Paul Weller says rock music is fast becoming the new jazz as grime music is leading the way as the most popular genre with something to say.
Paul Weller thinks rock music has become ''niche''.
The 60-year-old 'Modfather' believes grime has become the leading genre with something to say and that the days of kids starting up bands - like he did in The Jam - with the intention of ''changing the world'' are long gone.
Recalling a conversation he had with his pal Noel Gallagher on the topic, he told The Daily Star newspaper: ''I've always had that romantic notion of being in a band.
''I still do in some ways. But Noel Gallagher said this, and he's right, the days of kids from a council estate getting a band together and wanting to change the world are gone, really.
''You're more likely to find that in the grime scene than in pop or whatever.
''But four young geezers off an estate, you don't really see that at all.
''And I don't think it ever will come round again. Not like The Jam or Oasis. I think it's just changed.''
On rock becoming less popular like jazz music did, he said: ''I was talking to this fella the other day about the same thing with jazz, how one time that was the most popular music but now it's a very niche thing.
''It's still there but you can never call it popular music. Maybe it's the same with rock 'n' roll? ''It's had its time.''
Paul has teamed up with former Oasis star Noel on a track for his new album 'True Meanings'
Previous collaborations with the 'Wonderwall' hitmaker include 'Echoes Round the Sun' on Weller's 2008 LP '22 Dreams' and 'Birth of an Accidental Hipster', which they co-wrote for The Monkees' 2016 album 'Good Times!'.
Weller also featured on Noel's latest solo album, 'Who Built the Moon?, playing the organ on 'Holy Mountain'.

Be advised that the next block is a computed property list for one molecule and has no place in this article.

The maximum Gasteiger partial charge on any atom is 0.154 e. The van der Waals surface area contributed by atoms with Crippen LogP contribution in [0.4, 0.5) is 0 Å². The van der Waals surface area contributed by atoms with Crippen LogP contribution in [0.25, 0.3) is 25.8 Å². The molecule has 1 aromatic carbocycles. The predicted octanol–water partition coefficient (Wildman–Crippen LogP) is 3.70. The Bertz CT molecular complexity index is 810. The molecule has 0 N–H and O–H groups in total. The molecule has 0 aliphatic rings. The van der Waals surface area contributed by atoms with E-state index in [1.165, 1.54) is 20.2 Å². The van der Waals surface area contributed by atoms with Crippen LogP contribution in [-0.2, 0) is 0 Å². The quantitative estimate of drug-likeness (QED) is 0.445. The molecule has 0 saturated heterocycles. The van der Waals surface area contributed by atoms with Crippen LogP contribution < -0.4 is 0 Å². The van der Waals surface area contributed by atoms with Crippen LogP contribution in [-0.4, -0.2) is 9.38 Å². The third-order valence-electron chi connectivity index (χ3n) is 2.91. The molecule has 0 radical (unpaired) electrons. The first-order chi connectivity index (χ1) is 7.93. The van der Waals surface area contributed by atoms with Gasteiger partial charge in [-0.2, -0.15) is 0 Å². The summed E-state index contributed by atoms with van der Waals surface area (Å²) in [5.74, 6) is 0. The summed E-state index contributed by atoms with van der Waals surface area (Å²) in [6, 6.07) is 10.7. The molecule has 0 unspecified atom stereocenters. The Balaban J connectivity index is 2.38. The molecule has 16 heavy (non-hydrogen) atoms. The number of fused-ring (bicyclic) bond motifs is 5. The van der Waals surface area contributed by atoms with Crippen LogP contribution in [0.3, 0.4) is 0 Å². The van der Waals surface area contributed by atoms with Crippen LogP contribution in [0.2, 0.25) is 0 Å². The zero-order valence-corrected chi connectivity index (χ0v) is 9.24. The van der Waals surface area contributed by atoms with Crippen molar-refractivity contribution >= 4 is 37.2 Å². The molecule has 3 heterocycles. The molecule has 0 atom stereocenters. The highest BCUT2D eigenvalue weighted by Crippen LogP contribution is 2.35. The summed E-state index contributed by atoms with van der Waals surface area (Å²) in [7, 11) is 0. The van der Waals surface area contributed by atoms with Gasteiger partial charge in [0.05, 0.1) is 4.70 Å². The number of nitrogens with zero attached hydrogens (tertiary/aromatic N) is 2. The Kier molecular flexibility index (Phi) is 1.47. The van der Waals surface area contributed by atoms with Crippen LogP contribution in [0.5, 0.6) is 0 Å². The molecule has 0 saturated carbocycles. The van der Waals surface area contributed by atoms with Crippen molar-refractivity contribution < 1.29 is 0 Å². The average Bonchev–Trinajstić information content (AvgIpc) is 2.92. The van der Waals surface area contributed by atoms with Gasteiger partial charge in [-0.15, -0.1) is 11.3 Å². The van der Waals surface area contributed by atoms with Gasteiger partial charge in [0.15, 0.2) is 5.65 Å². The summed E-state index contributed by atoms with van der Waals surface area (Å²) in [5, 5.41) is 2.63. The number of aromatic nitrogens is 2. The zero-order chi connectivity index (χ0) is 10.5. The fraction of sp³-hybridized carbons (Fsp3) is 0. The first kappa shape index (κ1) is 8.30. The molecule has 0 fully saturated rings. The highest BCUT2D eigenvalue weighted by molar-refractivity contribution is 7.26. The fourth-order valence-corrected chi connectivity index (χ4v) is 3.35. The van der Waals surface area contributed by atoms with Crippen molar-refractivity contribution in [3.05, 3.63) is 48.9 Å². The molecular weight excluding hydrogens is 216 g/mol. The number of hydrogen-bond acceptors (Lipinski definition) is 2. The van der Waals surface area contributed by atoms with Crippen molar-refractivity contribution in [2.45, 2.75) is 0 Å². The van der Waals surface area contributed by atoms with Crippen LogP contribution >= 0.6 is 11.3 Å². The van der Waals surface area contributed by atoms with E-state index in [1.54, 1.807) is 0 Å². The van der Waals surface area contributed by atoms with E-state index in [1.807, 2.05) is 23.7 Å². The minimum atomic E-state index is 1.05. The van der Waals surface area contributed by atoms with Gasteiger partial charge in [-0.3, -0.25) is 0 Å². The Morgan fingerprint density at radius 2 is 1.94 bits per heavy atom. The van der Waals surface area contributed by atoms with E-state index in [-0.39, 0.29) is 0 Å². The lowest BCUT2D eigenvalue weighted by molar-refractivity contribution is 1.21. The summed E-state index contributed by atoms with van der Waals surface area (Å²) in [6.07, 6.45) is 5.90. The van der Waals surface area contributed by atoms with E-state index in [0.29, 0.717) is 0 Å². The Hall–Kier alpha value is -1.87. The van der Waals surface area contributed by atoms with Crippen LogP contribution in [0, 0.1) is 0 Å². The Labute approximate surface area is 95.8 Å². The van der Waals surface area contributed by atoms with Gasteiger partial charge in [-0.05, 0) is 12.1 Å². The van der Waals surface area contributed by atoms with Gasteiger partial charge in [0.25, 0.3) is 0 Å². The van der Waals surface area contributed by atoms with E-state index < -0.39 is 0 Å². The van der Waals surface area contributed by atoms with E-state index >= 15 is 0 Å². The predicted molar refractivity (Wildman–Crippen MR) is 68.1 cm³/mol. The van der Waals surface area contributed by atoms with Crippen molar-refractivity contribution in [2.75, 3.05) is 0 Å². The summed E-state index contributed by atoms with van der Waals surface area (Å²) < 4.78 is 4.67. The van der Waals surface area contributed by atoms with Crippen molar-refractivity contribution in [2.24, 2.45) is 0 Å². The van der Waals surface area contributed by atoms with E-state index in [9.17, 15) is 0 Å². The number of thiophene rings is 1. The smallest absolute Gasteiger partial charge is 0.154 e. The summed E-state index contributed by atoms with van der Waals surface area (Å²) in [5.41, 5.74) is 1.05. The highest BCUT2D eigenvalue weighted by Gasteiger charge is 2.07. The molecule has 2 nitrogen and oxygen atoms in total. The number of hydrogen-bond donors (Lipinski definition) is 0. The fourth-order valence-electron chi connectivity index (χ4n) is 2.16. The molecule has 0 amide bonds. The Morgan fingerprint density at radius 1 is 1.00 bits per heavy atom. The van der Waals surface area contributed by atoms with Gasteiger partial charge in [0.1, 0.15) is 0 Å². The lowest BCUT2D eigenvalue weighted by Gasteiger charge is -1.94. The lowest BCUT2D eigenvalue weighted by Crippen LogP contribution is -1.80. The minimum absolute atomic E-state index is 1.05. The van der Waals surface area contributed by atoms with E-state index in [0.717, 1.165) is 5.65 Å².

Other guest appearances on 'True Meanings' come from Rod Argent of the Zombies playing Hammond organ on 'The Soul Searchers' and piano and Mellotron on 'White Horses'; folk legends Martin Carthy and Danny Thompson adding picked guitar and double bass respectively to 'Come Along'; Little Barrie taking lead guitar on 'Old Castles'; Lucy Rose singing back-up vocals on 'Books'; and 'Movin On' is the result of a ''scratchy demo'' on Paul's phone that was sent to Tom Doyle of the White Label project.
The record also surprisingly contains four songs which have lyrics penned by other writers to Weller's melodies and music.
Connor O'Brien from Villagers came up with the words to opener 'The Soul Searchers', while 'Bowie', 'Wishing Well' and the closing 'White Horses' are all the lyrical work of Erland Cooper from Erland & The Carnival.
Speaking about the album previously, Weller said: ''It's got an acoustic guitar on it but if that makes it a folk album, I really don't know. It's just about songs, voice and guitar essentially, and there are some tracks that have been orchestrated, strings and brass.''
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